As Crickets infiltrate our house, I contemplate the meaning of life…

When it rains here, crickets seek shelter in your house.

How do I know?

I know this because crickets are everywhere in the house.  E-V-E-R-Y-W-H-E-R-E.  And it just rained very, very heavily here, as you’ve probably read in the newspapers.

Last year, when it rained like this, we were inundated with earwigs.  But clearly the insect world has a lottery system or organized yearly changeups, because this year, it was crickets.  Black/brown field crickets.  I looked it up; that’s what they are called.


I cannot kill anything.  I put all interior bugs, exterior.  Stashed around the house I have see-through containers paired wtih stiff, but thin cardboard.  I use these as trapping devices.  Once trapped, freedom awaits out of doors.

Today, I have had to do a house sweep (with my trapping devices) every few hours.  Catching displaced crickets is very easy.  They aren’t like flies.  Crickets just hang out and let you catch them.  It is as if they know they made a very wrong and probably lethal decision to come into the house – and are very surprised and thrilled to be put back.

Or not…


This thought, about the cricket waiting to die while they ponder how they got into this predicament (inside the house) and how to get out – made me think.

Are crickets a lot like we are sometimes?

Don’t we sometimes feel totally trapped by our decisions?…Yet somehow, we always find a way out, or not… but mostly something happens to break clear a path.  Sometimes it is after your darkest hour, right?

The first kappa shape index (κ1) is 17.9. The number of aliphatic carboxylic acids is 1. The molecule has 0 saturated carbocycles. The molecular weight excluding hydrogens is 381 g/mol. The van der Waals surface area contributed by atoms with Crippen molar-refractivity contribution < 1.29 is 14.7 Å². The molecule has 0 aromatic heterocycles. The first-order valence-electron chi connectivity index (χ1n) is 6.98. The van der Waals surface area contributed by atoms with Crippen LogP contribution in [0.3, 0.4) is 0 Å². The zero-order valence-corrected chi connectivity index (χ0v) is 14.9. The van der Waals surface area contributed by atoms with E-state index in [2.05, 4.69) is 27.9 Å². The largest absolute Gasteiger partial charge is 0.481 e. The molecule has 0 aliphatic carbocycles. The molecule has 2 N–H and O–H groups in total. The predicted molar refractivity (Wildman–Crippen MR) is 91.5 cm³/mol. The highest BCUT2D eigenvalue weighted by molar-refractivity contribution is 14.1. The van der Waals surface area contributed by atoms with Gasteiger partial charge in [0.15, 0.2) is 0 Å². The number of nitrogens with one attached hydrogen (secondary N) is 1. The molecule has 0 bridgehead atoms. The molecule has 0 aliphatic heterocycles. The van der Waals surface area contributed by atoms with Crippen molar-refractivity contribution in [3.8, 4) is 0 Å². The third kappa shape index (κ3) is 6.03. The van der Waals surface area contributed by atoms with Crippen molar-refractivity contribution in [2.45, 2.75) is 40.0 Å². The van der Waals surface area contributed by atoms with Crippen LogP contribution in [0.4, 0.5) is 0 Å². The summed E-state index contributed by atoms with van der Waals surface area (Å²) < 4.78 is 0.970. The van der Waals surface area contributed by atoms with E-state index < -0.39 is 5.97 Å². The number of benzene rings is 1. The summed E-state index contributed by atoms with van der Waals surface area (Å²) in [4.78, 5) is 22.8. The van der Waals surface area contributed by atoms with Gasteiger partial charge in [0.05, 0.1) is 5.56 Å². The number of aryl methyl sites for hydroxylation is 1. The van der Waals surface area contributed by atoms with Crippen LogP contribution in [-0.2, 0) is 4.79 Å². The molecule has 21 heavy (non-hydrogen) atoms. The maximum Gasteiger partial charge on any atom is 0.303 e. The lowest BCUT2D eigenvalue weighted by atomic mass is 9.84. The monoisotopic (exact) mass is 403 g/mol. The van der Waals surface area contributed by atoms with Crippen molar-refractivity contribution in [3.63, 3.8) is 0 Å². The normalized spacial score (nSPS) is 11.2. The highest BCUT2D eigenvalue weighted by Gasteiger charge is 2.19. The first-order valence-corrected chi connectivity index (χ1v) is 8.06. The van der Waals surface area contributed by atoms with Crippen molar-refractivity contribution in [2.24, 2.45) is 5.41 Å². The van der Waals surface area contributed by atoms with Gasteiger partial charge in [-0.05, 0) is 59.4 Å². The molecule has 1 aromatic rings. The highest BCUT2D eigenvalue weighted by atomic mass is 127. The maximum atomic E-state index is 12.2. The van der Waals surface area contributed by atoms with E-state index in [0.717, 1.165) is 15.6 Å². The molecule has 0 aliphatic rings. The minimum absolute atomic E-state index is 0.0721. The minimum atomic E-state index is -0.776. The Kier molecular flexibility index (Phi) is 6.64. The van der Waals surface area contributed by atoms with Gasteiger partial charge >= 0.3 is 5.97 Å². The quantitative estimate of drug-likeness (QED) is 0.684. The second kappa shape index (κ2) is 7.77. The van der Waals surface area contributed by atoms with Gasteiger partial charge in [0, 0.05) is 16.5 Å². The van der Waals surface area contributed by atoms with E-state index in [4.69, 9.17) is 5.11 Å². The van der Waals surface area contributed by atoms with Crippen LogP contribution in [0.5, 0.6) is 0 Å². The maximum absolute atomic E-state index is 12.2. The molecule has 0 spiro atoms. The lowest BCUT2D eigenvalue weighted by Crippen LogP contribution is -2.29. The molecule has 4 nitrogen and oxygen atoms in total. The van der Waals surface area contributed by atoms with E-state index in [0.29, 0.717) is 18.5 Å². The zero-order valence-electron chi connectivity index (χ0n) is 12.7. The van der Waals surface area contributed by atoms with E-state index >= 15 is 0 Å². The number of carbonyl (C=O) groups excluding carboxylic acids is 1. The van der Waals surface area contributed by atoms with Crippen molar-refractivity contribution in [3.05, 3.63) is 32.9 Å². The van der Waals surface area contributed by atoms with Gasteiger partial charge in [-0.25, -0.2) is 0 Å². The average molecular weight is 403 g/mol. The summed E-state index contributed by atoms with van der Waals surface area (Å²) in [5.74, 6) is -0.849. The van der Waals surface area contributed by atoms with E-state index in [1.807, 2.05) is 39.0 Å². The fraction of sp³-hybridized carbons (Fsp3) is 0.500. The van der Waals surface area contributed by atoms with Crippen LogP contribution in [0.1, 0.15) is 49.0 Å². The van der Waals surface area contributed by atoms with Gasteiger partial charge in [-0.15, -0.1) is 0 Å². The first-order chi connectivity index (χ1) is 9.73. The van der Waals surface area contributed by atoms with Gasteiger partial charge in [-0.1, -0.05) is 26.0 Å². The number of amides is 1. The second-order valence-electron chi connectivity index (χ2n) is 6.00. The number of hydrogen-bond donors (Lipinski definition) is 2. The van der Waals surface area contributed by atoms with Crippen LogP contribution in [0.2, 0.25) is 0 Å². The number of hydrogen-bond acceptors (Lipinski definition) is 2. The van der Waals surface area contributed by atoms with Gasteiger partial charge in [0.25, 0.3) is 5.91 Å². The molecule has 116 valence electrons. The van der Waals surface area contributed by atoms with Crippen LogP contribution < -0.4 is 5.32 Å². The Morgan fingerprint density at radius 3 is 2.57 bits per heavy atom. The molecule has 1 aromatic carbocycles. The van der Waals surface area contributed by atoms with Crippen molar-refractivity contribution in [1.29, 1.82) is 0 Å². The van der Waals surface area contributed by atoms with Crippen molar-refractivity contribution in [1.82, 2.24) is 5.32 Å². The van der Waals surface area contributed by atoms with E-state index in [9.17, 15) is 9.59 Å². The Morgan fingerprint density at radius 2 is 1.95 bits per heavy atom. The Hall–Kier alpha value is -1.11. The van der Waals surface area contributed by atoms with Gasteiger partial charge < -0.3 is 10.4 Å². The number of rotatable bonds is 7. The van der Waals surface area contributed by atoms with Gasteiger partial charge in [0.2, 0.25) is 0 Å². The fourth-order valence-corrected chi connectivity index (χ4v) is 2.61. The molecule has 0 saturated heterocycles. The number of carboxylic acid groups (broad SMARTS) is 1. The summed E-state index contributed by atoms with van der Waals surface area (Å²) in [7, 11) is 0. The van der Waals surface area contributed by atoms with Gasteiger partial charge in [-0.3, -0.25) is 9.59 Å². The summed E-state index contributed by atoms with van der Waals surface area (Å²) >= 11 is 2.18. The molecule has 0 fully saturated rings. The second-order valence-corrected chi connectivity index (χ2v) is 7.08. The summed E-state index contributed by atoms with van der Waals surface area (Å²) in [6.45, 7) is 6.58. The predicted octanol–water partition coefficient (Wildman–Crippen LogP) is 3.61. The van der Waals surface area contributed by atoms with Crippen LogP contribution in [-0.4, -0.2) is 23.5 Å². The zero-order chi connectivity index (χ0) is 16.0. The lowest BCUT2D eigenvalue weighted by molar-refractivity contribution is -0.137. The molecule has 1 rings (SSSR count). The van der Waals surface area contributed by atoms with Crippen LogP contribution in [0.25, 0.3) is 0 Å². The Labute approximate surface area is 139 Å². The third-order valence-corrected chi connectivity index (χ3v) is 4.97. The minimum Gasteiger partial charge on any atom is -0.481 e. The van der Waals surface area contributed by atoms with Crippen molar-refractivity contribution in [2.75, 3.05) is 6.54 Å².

For example, all of these little crickets came in and were lost.  Totally lost.  Life was bleak.  They had no way of getting back out of the situation.  Most of them sought out other crickets in the same situation and then they banded together in little cricket consortiums to die together, or not.

These particular little crickets have NO IDEA that I’m standing there, waiting to help them out.

Now, I’m not saying I’m a CricketGod or anything… I’m just saying that it is no skin off of my back to save them.  Yet, during this save, the cricket still has no idea how they got from their desolate relity – to safety.  To them, it was a weird feeling of flying and then – poof – grass again!


Perhaps my recent illness (I’m still sick) has corrupted my good brain.  But perhaps my brain fog has allowed me to think a bit.

For example, maybe it is all a cycle of what’s bigger… Essential enzymes buried in the ground are not aware of us… the ants are not aware of us.  The cricket lost in my house is not aware that they are in my house.

What about humans?

Who is aware of us that we are not yet aware?  When I look up into the sky, I have a hint of what could be beyond my comprehension… and just maybe, that hint has been nudging me and helping me –

Just like the crickets inside my house.

This is a photoshopped thing I found on the internet when I googled “horse grasshopper cricket”.

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3 comments have been posted...

  1. Jennifer Knapp

    Yay! You save indoor bugs, too! Also, another silly thing to Google? “horsepants”

  2. Marge

    I do the same thing with any critter that finds it’s way into my home.

    Enjoyed your post, thank you.


  3. Linda Laddin

    I hate killing things, too, and I really like the fact that you trap the crickets and put them outdoors. i do the same with anything i can catch in the house. i have a special spider jar with an old postcard that i use for trapping and releasing spiders and other insects. Flies are the exception – they get dispatched to that great dung heap in the sky! I lived in japan for a long time. The Japanese used to have cricket cages to keep crickets in the house to listen to their songs. I’m not sure anyone does that anymore.

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